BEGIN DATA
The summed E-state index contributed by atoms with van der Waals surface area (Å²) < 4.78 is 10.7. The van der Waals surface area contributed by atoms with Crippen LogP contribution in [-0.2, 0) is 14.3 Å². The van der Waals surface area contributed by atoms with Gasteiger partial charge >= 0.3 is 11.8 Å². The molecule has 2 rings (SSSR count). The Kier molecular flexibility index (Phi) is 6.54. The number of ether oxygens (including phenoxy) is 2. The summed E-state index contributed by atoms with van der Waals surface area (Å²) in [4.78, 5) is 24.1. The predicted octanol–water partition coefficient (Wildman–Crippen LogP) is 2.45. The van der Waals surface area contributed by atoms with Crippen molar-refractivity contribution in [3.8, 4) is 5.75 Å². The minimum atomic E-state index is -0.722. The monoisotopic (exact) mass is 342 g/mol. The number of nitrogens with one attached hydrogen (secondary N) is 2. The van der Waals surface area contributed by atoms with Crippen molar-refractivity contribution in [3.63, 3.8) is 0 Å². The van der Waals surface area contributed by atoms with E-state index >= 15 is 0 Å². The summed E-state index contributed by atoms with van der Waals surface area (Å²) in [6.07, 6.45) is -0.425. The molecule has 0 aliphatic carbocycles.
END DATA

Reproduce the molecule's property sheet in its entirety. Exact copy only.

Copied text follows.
The summed E-state index contributed by atoms with van der Waals surface area (Å²) < 4.78 is 10.7. The van der Waals surface area contributed by atoms with Crippen LogP contribution in [-0.2, 0) is 14.3 Å². The van der Waals surface area contributed by atoms with Gasteiger partial charge >= 0.3 is 11.8 Å². The molecule has 2 rings (SSSR count). The Kier molecular flexibility index (Phi) is 6.54. The number of ether oxygens (including phenoxy) is 2. The summed E-state index contributed by atoms with van der Waals surface area (Å²) in [4.78, 5) is 24.1. The predicted octanol–water partition coefficient (Wildman–Crippen LogP) is 2.45. The van der Waals surface area contributed by atoms with Crippen molar-refractivity contribution in [3.8, 4) is 5.75 Å². The minimum atomic E-state index is -0.722. The monoisotopic (exact) mass is 342 g/mol. The number of nitrogens with one attached hydrogen (secondary N) is 2. The van der Waals surface area contributed by atoms with Crippen molar-refractivity contribution in [3.63, 3.8) is 0 Å². The van der Waals surface area contributed by atoms with E-state index >= 15 is 0 Å². The summed E-state index contributed by atoms with van der Waals surface area (Å²) in [6.07, 6.45) is -0.425. The molecule has 0 aliphatic carbocycles.